Westpac Bank made a claim against the house of an elderly pensioner with multiple debilitating health conditions after it had allowed her to become guarantor for her daughter’s loan, and her daughter’s business failed.
The pensioner was only allowed to stay in her home after New South Wales Legal Aid made a claim to the financial services ombudsman on her behalf and Westpac agreed to let her stay there until she died.
The banking royal commission heard the case on Monday as the commission’s third round of public hearings began. This round is focusing on small business lending practices.
Witness Carolyn Flanagan appeared on Monday via videolink because she was too ill to travel to Melbourne.
Flanagan has suffered multiple debilitating health conditions including nasopharyngeal cancer, depression, osteoporosis and pancreatitis. She is legally blind due to glaucoma and has trouble hearing.
The commission heard Flanagan visited a Westpac branch in 2010 with her daughter, because her daughter wanted a business loan and Flanagan agreed to be guarantor for the loan. She was receiving a disability support pension at the time. She signed the Westpac documents without receiving legal advice. A bank official had to show her where to sign the documents because she could not read them herself.
“I would have signed anything for my daughter, in hindsight,” Flanagan told the commission. I have to be honest about that. If you can’t help your children, who can you help?”
In 2012 Westpac brought a claim against Flanagan’s house, trying to force her to sell her home. She sought help from NSW Legal Aid, which made a claim to the financial services ombudsman on her behalf.
Eventually an arrangement was reached with Westpac that allowed her to stay in her house until she died. If she wants to sell her house before she dies, Westpac will take some of the funds from the sale.
Alastair Welsh, Westpac’s general manager for commercial banking, appeared as a witness after Flanagan.
He told the commission he had reviewed Flanagan’s file and believed the bank had followed the right processes in her case, and there was no problem with Westpac accepting a guarantee from her.
“My review of the file shows we followed the process that I would have wanted the banker to follow,” he said. “Technically there’s not a problem.”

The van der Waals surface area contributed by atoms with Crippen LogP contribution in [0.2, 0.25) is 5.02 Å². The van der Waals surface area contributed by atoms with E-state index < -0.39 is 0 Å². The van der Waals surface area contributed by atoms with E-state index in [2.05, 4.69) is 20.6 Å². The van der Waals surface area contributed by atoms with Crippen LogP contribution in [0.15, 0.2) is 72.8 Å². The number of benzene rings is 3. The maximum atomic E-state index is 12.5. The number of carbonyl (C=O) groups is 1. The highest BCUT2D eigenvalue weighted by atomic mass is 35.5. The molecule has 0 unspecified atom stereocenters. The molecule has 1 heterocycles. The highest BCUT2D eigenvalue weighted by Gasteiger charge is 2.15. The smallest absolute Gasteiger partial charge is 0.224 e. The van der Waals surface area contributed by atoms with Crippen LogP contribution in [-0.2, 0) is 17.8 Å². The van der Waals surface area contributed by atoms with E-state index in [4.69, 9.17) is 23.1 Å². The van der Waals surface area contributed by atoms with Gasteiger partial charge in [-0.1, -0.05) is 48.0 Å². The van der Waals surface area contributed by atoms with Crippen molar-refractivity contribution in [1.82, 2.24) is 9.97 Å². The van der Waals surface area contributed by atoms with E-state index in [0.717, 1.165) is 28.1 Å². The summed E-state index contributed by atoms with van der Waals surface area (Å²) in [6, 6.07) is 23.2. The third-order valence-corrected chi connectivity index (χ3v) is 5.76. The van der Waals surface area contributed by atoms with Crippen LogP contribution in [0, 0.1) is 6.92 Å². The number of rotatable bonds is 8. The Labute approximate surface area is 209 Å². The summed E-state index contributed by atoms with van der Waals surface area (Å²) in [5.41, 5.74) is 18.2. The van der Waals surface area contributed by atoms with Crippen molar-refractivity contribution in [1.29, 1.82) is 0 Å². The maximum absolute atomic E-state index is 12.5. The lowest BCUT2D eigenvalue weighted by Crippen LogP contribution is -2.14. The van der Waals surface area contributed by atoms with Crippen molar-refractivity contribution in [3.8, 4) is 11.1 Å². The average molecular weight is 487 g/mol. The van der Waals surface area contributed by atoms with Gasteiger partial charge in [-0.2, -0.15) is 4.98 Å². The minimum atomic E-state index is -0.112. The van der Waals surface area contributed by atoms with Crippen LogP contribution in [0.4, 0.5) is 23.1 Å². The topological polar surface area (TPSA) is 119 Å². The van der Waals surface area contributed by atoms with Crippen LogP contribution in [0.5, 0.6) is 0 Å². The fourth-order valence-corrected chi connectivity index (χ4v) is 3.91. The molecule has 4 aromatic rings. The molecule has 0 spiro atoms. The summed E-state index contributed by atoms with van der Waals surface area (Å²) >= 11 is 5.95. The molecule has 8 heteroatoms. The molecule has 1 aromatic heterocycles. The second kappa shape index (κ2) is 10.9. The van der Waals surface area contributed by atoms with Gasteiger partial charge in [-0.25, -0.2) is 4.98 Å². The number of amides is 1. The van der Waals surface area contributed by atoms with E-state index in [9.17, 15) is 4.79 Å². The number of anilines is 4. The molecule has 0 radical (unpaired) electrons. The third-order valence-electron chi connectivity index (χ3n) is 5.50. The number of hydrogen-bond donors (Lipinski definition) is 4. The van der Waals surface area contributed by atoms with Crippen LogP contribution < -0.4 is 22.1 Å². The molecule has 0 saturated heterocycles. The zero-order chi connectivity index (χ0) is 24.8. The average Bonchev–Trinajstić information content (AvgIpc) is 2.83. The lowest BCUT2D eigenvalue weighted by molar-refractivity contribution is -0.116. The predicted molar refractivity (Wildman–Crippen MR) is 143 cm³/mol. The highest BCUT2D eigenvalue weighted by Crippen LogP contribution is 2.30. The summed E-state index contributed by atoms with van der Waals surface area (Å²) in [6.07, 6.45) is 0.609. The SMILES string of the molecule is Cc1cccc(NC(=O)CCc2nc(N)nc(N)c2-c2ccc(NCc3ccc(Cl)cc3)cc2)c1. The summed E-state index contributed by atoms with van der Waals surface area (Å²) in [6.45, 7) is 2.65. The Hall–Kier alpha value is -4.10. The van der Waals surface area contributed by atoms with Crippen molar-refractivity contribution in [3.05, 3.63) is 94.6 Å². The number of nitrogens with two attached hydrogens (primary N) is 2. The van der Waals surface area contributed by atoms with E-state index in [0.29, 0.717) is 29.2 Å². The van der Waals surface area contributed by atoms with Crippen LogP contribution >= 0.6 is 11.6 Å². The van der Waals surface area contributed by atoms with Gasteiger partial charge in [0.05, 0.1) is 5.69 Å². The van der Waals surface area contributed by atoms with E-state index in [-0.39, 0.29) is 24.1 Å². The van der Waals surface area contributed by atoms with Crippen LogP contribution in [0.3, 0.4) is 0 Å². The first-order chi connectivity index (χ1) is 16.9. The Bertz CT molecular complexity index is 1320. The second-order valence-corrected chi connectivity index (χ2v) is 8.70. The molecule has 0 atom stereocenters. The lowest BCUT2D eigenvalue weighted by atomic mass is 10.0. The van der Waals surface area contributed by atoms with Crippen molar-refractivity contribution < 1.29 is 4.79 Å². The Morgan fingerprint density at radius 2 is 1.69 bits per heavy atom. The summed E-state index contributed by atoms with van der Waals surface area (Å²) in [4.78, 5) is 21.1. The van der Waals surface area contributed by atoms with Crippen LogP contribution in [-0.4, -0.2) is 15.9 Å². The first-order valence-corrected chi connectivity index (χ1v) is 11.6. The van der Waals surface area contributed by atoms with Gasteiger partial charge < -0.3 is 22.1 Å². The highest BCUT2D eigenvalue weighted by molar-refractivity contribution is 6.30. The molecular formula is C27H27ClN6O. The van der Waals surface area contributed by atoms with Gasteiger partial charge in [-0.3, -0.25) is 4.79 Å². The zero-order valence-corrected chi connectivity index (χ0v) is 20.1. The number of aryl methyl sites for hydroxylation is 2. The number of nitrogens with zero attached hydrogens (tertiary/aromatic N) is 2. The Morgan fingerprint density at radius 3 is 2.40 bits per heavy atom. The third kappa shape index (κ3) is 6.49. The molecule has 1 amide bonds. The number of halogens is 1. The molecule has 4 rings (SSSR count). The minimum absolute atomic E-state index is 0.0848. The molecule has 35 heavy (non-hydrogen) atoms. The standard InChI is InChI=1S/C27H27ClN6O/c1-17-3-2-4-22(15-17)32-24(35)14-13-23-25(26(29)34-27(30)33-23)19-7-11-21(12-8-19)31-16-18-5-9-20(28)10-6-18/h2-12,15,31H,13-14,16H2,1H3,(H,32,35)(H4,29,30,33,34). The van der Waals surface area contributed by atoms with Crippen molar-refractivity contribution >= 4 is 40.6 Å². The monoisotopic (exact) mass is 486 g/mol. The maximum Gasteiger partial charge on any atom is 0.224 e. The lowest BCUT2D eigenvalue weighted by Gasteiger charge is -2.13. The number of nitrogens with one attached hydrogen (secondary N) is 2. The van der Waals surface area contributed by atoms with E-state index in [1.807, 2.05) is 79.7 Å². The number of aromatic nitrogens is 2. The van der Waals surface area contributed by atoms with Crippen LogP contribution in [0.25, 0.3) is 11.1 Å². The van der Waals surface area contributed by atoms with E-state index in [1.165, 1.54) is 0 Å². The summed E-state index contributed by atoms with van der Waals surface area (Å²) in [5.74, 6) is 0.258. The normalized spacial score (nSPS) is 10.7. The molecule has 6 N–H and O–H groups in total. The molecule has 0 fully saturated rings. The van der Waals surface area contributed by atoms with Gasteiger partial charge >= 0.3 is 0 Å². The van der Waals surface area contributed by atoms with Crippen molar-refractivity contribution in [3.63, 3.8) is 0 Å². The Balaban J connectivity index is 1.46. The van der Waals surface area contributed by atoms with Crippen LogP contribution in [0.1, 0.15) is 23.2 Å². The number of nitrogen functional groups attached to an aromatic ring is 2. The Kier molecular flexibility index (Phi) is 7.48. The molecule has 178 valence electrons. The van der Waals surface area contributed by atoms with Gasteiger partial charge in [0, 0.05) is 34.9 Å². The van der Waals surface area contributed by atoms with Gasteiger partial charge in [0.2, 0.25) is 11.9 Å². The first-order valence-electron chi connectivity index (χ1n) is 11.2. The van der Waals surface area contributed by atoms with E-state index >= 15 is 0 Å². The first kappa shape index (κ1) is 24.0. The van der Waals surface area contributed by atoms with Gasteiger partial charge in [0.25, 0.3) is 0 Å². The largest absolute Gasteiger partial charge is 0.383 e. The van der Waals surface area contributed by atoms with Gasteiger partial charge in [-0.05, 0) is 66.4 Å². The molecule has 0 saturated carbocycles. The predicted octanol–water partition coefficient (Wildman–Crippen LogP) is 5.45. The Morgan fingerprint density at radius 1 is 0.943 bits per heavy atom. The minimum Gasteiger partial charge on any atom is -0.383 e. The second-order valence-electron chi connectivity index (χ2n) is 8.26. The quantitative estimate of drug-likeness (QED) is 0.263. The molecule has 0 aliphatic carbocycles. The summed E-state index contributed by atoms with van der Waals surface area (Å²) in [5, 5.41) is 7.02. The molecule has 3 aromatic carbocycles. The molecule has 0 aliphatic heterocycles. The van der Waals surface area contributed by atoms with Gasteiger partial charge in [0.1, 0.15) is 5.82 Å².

However, Welsh acknowledged that when a request for hardship consideration was made by Flanagan, the request should have been looked at faster.
He said there was no problem with Westpac’s lending practices for assessing the suitability of guarantors.
He said Westpac staff were not expected to inquire into the health of potential guarantors, nor to engage directly with them.
The commission also saw the Commonwealth Bank secure a significant public relations victory.
Senior counsel assisting the commission Michael Hodge told the commission he had investigated claims CBA had deliberately defaulted loans of Bankwest customers after it bought Bankwest in late 2008, and he had found no evidence for the claims.
CBA has been dogged by claims for years that it was motivated to impair the loans of some Bankwest SME customers in 2009 and 2010 after it acquired the smaller bank from HBOS.
Former Bankwest customers have claimed CBA unnecessarily defaulted their loans for its own financial gain and their claims eventually led to a parliamentary inquiry in 2015. The inquiry failed to produce a unanimous view on the events.
Hodge told the commission he had investigated the “clawback ulterior motive theory” – the claim that CBA deliberately impaired Bankwest loans so it could “clawback” the amount of the impairment from HBOS under the price adjustment mechanism in the sale contract between CBA and HBOS – but he found no evidence for the theory.
“This ulterior motive theory is not supported by either the facts or the operation of the contractual mechanism,” Hodge said.